All automatic transmissions have synchronizing mechanisms. Most manual transmissions also have synchronizers. But there are still other types of transmissions used mostly in commercial applications that are non-synchronous.
Fully synchronous, hydrau-pneumatic systems are designed to change gears based on engine performance and other velocity indicators, delivering torque to drive wheels. These transmissions have synchronizing mechanisms (called cone and collar synchronizers) that are designed to keep gear dog-teeth from being broken off.
Heavy equipment for industrial, military, or farm use has different torque and load issues. They have unique stress from massive horsepower that would make converter faces shear. For the reasons of engineering a dependable, longer-life piece of equipment, these machines often use non-synchronous transmissions.
Any transmission that requires the operator to manually synchronize engine crank-shaft revolutions (RPM) with drive-shaft revolutions is non-synchronous.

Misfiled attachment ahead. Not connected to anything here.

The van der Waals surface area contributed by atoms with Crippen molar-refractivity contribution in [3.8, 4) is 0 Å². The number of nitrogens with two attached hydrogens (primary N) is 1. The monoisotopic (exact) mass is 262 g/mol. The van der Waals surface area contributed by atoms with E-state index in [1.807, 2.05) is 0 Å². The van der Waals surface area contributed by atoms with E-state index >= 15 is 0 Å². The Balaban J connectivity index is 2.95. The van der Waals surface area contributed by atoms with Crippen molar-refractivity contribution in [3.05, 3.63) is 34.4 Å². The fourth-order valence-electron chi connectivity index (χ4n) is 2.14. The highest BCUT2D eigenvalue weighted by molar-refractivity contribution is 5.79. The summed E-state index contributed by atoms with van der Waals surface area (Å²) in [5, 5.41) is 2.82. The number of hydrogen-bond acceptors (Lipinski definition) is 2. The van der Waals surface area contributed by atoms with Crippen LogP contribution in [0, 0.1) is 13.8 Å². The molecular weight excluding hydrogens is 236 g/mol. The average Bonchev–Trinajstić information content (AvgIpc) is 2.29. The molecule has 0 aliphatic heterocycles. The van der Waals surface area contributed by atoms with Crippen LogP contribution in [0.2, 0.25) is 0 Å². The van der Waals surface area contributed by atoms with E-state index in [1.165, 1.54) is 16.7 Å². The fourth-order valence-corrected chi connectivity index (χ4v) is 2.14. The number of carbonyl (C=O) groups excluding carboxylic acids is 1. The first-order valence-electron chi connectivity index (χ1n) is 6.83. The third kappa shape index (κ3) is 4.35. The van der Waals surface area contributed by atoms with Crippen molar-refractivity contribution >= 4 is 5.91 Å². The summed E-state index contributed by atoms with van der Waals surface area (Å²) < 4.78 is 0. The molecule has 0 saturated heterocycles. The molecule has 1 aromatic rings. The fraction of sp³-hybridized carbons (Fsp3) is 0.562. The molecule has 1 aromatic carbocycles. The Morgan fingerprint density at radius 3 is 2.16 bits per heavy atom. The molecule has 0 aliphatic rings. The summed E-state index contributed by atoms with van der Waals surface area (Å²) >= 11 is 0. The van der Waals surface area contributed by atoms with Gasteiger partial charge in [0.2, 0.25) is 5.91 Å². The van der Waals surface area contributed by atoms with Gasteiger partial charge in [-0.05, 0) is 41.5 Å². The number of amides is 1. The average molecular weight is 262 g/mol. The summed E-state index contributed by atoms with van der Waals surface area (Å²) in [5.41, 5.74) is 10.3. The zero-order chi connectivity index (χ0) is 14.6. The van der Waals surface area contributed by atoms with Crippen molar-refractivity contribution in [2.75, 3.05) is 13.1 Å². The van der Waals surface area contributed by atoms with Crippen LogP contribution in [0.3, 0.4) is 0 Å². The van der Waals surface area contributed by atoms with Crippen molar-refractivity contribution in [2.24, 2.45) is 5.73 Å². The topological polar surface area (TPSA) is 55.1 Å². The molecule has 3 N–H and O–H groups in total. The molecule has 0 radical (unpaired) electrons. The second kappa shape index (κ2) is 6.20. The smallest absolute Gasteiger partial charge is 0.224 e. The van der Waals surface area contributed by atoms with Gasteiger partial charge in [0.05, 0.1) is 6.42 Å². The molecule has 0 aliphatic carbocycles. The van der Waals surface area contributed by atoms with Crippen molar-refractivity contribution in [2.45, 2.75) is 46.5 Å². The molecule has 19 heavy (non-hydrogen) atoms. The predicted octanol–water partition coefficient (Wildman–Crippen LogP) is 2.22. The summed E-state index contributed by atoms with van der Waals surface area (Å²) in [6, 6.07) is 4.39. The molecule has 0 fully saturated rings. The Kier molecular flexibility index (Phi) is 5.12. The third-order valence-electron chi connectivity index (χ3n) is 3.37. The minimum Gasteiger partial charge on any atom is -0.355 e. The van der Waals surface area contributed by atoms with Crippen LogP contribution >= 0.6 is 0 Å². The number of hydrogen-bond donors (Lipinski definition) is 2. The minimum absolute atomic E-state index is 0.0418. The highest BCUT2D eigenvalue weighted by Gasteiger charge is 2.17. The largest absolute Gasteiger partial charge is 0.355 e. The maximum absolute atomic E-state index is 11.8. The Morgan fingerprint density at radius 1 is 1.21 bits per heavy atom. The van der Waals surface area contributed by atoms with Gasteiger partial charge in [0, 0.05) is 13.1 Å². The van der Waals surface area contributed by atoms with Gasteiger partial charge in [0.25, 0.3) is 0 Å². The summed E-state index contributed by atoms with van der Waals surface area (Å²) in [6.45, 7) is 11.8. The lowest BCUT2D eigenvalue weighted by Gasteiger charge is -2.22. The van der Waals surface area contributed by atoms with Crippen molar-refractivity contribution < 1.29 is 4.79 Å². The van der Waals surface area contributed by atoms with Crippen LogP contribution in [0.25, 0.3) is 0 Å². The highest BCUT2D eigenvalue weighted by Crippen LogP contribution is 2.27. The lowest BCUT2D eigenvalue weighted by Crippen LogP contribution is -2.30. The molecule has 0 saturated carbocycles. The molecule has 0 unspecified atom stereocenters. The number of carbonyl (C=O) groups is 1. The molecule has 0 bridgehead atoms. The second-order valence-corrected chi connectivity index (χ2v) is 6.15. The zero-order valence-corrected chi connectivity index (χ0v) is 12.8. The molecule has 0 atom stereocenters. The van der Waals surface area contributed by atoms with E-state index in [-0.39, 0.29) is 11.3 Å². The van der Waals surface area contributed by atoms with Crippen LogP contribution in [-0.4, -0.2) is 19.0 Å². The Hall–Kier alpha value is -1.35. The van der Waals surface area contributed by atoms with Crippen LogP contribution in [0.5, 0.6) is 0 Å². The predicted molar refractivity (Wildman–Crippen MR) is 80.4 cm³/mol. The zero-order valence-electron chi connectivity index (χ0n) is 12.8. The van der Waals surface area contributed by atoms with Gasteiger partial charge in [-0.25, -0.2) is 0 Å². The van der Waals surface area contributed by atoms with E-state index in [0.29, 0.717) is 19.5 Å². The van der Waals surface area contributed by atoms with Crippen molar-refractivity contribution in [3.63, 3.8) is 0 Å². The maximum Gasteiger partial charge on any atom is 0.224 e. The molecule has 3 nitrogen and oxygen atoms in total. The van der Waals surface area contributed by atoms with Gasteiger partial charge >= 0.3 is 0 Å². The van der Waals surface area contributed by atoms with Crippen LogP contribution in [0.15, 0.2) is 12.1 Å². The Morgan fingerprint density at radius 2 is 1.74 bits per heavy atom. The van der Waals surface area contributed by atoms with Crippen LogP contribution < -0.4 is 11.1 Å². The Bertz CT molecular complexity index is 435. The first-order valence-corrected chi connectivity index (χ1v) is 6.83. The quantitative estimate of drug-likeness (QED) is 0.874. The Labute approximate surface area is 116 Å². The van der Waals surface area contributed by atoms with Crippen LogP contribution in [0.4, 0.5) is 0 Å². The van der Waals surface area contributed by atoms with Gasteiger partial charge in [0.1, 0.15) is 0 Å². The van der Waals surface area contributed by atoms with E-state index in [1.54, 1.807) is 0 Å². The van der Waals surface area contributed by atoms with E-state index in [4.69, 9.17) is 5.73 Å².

- "6-10 Bolt Mechanical Power Takeoff". Retrieved 2007-07-16.
- "Edison & Ford Museum". Retrieved 2007-07-19.
- "transmission parts news: index". Retrieved 2007-07-16.
- "Sec.13Pg13-3Vehicles equipped with Non-synchronous transmission" (PDF). Retrieved 2007-07-18.
- "Synchronizers; graphic illustration of how they work". Retrieved 2007-07-18.
- Core Transmissions-for display only: this is not an endorsement
- ATA - American Trucking Association- not a global reference
- PTDI acronym for Professional Truck Driver Institute - pertains to U.S. only
- Federal Motor Carrier Safety Administration New Hampshire Dept. of Motor Vehicles 2005 Commercial Driver's License Manual, sec. 13.1.11 Section 13 page 13-3 says Double clutch if vehicle is equipped with non-synchronized transmission. (note: this file is a complete manual in Adobe Acrobat format with a file size of over 10 Megabytes).